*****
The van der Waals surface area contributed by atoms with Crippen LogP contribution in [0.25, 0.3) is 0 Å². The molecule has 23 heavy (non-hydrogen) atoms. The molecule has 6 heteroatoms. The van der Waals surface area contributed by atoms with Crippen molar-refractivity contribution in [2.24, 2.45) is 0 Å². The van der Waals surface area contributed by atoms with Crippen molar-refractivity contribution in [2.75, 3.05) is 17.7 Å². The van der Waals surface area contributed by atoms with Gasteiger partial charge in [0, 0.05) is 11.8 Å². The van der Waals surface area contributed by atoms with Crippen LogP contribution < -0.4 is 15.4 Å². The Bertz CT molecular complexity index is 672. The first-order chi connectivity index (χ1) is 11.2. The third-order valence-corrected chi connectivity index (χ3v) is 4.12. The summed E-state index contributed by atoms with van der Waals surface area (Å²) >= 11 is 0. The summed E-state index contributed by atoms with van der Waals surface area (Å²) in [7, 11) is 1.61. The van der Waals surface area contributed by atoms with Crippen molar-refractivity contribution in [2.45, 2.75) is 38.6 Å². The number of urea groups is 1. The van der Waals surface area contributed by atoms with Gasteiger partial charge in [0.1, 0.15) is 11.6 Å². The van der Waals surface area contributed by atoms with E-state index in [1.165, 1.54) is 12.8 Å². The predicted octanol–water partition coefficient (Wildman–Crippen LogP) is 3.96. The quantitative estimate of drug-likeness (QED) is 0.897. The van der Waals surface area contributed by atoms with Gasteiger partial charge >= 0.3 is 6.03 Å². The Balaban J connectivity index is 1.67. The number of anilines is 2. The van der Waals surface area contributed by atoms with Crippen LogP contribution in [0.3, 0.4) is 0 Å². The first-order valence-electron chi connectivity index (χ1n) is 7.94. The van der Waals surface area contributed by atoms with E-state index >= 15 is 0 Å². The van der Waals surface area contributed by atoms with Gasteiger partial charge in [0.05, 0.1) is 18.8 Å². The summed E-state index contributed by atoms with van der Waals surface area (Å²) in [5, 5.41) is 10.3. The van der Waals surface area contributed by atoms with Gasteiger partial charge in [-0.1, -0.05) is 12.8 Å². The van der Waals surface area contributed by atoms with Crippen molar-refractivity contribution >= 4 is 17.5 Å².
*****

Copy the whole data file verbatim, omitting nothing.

The van der Waals surface area contributed by atoms with Crippen LogP contribution in [0.25, 0.3) is 0 Å². The molecule has 23 heavy (non-hydrogen) atoms. The molecule has 6 heteroatoms. The van der Waals surface area contributed by atoms with Crippen molar-refractivity contribution in [2.24, 2.45) is 0 Å². The van der Waals surface area contributed by atoms with Crippen molar-refractivity contribution in [2.75, 3.05) is 17.7 Å². The van der Waals surface area contributed by atoms with Gasteiger partial charge in [0, 0.05) is 11.8 Å². The van der Waals surface area contributed by atoms with Crippen LogP contribution < -0.4 is 15.4 Å². The Bertz CT molecular complexity index is 672. The first-order chi connectivity index (χ1) is 11.2. The third-order valence-corrected chi connectivity index (χ3v) is 4.12. The summed E-state index contributed by atoms with van der Waals surface area (Å²) >= 11 is 0. The summed E-state index contributed by atoms with van der Waals surface area (Å²) in [7, 11) is 1.61. The van der Waals surface area contributed by atoms with Crippen molar-refractivity contribution in [2.45, 2.75) is 38.6 Å². The number of urea groups is 1. The van der Waals surface area contributed by atoms with Gasteiger partial charge in [0.1, 0.15) is 11.6 Å². The van der Waals surface area contributed by atoms with E-state index in [1.165, 1.54) is 12.8 Å². The predicted octanol–water partition coefficient (Wildman–Crippen LogP) is 3.96. The quantitative estimate of drug-likeness (QED) is 0.897. The van der Waals surface area contributed by atoms with Gasteiger partial charge >= 0.3 is 6.03 Å². The Balaban J connectivity index is 1.67. The number of anilines is 2. The van der Waals surface area contributed by atoms with Crippen LogP contribution in [0.3, 0.4) is 0 Å². The first-order valence-electron chi connectivity index (χ1n) is 7.94. The van der Waals surface area contributed by atoms with E-state index >= 15 is 0 Å². The van der Waals surface area contributed by atoms with Gasteiger partial charge in [0.05, 0.1) is 18.8 Å². The summed E-state index contributed by atoms with van der Waals surface area (Å²) in [5, 5.41) is 10.3. The van der Waals surface area contributed by atoms with Gasteiger partial charge in [-0.1, -0.05) is 12.8 Å². The van der Waals surface area contributed by atoms with Crippen molar-refractivity contribution >= 4 is 17.5 Å².